Seminar: Gopala Anumanchipalli, University of California, San Francisco
This was a virtual seminar that can be viewed by clicking here.
Title: Unifying Human Processes and Machine Models for Spoken Language Interfaces
Abstract: Recent years have witnessed tremendous progress in digital speech interfaces for information access (eg., Amazon’s Alexa, Google Home etc). The commercial success of these applications is hailed as one of the major achievements of the “AI” era. Indeed these accomplishments are made possible only by sophisticated deep learning models trained on enormous amounts of supervised data over extensive computing infrastructure. Yet these systems are not robust to variations (like accent, out of vocabulary words etc), remain uninterpretable, and fail in unexpected ways. Most important of all, these systems cannot be easily extended speech and language disabled users, who would potentially benefit the most from availability of such technologies. I am a speech scientist interested in computational modelling of the human speech communication system towards building intelligent spoken language systems. I will present my research where I’ve tapped into the human speech communication processes to robust build spoken language systems — specifically, theories of phonology and physiological data including cortical signals in humans as they produce fluent speech. The insights from these studies reveal elegant organizational principles and computational mechanisms employed by the human brain for fluent speech production, the most complex of motor behaviors. These findings hold the key to the next revolution in human-inspired, human-compatible spoken language technologies that, besides alleviating the problems faced by current systems, can meaningfully impact the lives of millions of people with speech disability.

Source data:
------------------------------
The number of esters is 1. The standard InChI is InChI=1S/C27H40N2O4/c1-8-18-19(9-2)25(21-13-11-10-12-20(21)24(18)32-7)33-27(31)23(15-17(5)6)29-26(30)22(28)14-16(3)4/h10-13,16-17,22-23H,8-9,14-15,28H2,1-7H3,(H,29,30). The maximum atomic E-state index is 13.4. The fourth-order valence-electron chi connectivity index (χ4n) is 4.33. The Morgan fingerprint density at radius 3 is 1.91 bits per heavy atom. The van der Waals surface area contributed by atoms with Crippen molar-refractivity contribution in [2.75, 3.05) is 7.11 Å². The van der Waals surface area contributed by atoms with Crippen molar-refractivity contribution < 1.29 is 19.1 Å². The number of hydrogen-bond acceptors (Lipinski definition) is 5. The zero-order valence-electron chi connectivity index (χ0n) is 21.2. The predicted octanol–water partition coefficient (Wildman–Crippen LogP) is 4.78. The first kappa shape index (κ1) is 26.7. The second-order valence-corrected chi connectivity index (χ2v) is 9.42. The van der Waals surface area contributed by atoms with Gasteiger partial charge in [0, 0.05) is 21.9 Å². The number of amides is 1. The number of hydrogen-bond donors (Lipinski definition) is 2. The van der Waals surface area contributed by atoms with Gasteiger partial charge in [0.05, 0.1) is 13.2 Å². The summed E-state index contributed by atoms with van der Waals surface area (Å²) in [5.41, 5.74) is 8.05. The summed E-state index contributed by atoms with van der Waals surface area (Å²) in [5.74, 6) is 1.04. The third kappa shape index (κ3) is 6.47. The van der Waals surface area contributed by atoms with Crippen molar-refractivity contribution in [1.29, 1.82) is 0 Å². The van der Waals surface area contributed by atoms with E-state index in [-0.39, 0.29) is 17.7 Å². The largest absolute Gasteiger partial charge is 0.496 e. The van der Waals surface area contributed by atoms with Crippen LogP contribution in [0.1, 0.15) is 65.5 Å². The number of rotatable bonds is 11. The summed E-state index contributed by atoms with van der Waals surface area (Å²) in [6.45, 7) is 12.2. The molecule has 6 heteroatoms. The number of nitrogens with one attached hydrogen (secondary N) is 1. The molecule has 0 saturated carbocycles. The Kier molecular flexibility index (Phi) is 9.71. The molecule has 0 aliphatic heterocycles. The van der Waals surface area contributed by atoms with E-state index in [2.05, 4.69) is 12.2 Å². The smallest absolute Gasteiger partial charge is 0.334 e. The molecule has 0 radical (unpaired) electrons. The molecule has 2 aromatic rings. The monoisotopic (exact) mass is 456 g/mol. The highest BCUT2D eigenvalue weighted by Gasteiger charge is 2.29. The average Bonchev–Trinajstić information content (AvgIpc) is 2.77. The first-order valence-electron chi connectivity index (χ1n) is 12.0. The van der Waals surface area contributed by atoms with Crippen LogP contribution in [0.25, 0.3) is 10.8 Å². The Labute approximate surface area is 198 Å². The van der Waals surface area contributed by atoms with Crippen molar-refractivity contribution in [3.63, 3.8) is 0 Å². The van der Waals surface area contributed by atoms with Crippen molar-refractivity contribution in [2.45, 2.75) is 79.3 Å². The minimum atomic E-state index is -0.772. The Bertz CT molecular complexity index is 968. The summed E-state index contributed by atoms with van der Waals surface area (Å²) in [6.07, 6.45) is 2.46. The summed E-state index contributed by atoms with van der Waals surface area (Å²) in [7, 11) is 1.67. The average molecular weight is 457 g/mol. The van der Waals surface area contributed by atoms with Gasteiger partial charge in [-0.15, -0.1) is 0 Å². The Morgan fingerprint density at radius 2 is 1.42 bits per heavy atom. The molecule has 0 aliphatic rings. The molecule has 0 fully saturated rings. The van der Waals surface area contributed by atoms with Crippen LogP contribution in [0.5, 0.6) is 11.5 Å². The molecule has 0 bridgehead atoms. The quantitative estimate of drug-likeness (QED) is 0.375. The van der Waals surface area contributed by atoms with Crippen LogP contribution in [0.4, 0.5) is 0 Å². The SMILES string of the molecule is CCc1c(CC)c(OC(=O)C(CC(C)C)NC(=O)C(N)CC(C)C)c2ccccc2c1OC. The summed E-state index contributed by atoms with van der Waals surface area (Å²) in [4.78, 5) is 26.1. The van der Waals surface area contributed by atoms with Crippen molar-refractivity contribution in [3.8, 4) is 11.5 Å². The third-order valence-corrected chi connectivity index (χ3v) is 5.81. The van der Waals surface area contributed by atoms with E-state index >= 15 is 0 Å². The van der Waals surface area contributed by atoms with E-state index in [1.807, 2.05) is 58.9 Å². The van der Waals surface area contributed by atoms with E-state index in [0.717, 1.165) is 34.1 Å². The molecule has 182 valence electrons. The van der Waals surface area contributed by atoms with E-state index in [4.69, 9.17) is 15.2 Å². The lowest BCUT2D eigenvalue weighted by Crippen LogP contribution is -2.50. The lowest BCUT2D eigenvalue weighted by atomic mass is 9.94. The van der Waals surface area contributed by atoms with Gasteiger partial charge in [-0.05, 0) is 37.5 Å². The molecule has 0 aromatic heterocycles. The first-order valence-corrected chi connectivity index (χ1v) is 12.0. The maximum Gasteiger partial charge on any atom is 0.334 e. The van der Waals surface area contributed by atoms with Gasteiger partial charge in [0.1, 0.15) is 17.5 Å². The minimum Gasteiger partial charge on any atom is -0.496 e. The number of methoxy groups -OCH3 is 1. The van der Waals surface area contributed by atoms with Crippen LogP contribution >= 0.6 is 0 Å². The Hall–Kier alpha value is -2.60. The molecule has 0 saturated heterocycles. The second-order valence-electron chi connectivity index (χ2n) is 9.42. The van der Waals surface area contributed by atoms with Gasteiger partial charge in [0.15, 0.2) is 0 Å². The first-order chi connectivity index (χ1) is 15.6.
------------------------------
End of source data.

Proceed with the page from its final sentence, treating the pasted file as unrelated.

Bio: Gopala Anumanchipalli, PhD, is a researcher at the Department of Neurological Surgery and the Weill Institute for Neurosciences at the University of California, San Francisco. His interests in i) understanding neural mechanisms of human speech production towards developing next generation Brain-Computer Interfaces, and ii) Computational modelling of human speech communication mechanisms towards building robust speech technologies. Earlier, Gopala was a postdoctoral fellow at UCSF working with Edward F Chang, MD and has previously received PhD in Language and Information Technologies from Carnegie Mellon University working with Prof. Alan Black on speech synthesis.